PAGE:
The State is the Great Forgetter
Rexroth and Goodman as Antecedents of Cultural Ecology, Political Ecology, and the New Cultural Geography
Department of Geography
University of Texas at Austin
Austin, TX 78712
Paper presented at the 93d Annual Meeting of the Association of American Geographers, Fort Worth, Texas, April 2, 1997
I would like to see this session as a memorial to James Parsons, who pioneered many of the concerns expressed in it and indeed helped inspire the topic of this paper (Parsons 1996). Jim exemplified a wide ranging intellect who transcended the academic world; he was always searching for movements and ideas which involved fundamental themes of geography. For him, geography was exploration and discovery, with unashamed ties to journalism, popular movements and concerns, and the aspirations and intellectual enthusiasms of the young.
This particular paper represents a work in progress; if any of you know of ideas or sources which may pertain to this topic I would enthusiastically welcome your help.
The paper grew out of my interest in alternative, decentralist solutions to social and environmental problems — as part of my intellectual upbringing as a student at Berkeley in the 60s, but also maintained by more recent generations of writers concerned with these issues. I have been intrigued, and more recently a bit concerned, by what appears to be a kind of amnesia about writers who flourished before about 1975.
My focus is especially on two writers, Paul Goodman and Kenneth Rexroth, associated with east coast and west coast intellectual life respectively. I believe both were influential in defining issues that are still with us; both represent a kind of indigenous American non-academic radicalism; and both embody a kind of “revolutionary hope” which pretty much vanished from the scene after the Vietnam War.
These writers identified themes which have resonance with cultural ecology, political ecology, and the new cultural geography. The early identification of these themes is not just of antiquarian interest; the connections imply that the possibility exists of rooting cultural ecological work in American literary and intellectual history, as well as with currents in France, Britain, and Germany.
Life and Work of Goodman
Paul Goodman was born in New York City on September 9, 1911, or German-Jewish and middle class origins. A fourth child, his father abandoned the family — making Goodman a classic radical in the currently fashionable birth-order logic. He was educated in public schools and CCNY, and pursued a bohemian life style in the New York City area, publishing stories in the Partisan Review and New Directions. His first major book, Communitas, was written with his older brother Percival and published in 1947. His book Gestalt Therapy (with Perls and Hefferline) was published in 1951. About this time he taught at Black Mountain College. He completed his Ph.D. at the University of Chicago in 1954, and then traveled in Europe. His eleven major books appeared between 1959 and 1970: The Empire City, Growing Up Absurd, The Society I Live in is Mine, Community of Scholars, Utopian Essays and Practical Proposals, Making Do, Compulsory Mis-Education, People or Personnel, Five Years, Like a Conquered Province, New Reformation. During this period he taught at Sarah Lawrence, University of Wisconsin — Milwaukee (Urban Affairs), San Francisco State, and the University of Hawaii. He purchased a farm in New Hampshire where he lived intermittently since 1961. He died of a heart attack in 1972 at the age of 61 (Widmer 1980)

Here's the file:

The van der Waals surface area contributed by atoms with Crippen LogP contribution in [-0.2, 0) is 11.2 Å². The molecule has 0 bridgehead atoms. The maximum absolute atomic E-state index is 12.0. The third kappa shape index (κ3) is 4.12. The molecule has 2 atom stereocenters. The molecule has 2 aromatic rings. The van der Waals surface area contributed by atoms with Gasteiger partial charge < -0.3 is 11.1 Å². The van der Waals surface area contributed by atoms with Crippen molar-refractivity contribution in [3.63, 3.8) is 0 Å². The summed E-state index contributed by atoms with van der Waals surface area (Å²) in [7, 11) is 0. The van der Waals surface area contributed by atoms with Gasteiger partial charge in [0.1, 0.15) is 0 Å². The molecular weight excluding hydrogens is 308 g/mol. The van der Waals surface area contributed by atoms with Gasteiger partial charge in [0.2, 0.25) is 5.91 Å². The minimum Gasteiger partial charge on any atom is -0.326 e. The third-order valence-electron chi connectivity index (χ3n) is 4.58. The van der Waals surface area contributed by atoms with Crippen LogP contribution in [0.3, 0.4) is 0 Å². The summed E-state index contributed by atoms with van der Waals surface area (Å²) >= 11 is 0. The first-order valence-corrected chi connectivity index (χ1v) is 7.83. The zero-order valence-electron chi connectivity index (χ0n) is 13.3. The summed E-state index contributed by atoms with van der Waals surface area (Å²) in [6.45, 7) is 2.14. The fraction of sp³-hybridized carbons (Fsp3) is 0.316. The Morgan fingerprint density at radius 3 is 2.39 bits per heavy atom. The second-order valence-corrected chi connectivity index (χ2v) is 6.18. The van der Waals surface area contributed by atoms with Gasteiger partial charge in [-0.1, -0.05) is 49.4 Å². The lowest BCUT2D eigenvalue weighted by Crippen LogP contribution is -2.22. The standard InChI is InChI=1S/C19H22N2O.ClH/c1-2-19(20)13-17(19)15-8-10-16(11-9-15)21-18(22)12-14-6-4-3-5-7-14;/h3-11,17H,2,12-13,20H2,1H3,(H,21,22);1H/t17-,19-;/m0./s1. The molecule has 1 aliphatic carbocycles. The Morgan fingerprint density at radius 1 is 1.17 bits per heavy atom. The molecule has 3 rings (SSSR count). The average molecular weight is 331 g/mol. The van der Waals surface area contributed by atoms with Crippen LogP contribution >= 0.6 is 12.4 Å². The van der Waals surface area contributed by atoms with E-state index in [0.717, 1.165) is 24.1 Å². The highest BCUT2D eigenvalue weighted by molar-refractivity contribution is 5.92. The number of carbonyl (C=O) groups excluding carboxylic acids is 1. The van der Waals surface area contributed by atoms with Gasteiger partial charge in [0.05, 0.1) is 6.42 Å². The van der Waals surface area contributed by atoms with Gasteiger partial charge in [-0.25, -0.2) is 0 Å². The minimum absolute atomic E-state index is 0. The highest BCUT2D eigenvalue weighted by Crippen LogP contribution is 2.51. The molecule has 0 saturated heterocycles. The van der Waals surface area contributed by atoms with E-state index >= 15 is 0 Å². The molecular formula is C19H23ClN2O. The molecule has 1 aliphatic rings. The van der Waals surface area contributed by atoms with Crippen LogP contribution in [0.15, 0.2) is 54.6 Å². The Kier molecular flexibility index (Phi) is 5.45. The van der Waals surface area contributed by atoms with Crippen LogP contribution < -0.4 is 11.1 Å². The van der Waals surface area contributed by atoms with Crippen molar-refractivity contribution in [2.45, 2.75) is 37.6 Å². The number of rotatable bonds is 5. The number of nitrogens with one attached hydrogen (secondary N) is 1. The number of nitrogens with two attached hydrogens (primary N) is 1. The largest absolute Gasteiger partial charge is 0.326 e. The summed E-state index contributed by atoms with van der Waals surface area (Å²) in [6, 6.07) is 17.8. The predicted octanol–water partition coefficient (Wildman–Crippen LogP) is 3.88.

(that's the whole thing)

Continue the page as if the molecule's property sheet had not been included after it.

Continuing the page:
Goodman was strongly concerned with ecology, and his main arguments about the subject were already formulated by 1960 (Stoehr 1990) Part of his attitude is a form of geo-piety:
“In a passage that I often repeat, Goethe speaks of that patient finite thing, the Earth. “The poor Earth! — I evermore repeat it — a little sun, a little rain, and it grows green again.” So the Earth repeats it Goethe repeats it, and I repeat it” (Goodman 1994: 82).
Goodman often refers to historically given nature or ecology as the “Creation,” not due to any firm religious belief but because the term has been in use for thousands of years, has been “polished by handling,” is “resonant in a poet’s vocabulary,” and is meaningful for the highly alienated young. In contrast, secular terms for nature lead to more pedantic and polemical conversations (Goodman 1994: 91–92). Similarly, the appropriate language for dealing with ecology, nature, and even technology is for Goodman “literary language” (Goodman 1994: 132).
By 1970 Goodman was speaking of the environment in terms of “delicate sequences and balances.” A simplified and modest technology would permit “the environment to persist in its complexity, evolved for a billion years”(Goodman 1970: 12–13). This and the use of systems terminology seems to make Goodman an “ecosystemicist.” Elsewhere, however, Goodman makes clear that he has a strong adaptationist, evolutionary perspective. Creation is not perfect. “The execution is often exquisitely minute. Yet there are clumsy or unfinished sentences, missing transitions, characters left hanging” (Goodman 1994: 96). The complexity makes nature unpredictable, even to systems science; therefore decision-making involving the environment must be decentralized, modest, and subject to continual adjustment. In this context, both positivist experimental methods and natural history methods have validity in appropriate situations (Goodman 1970: 12–15).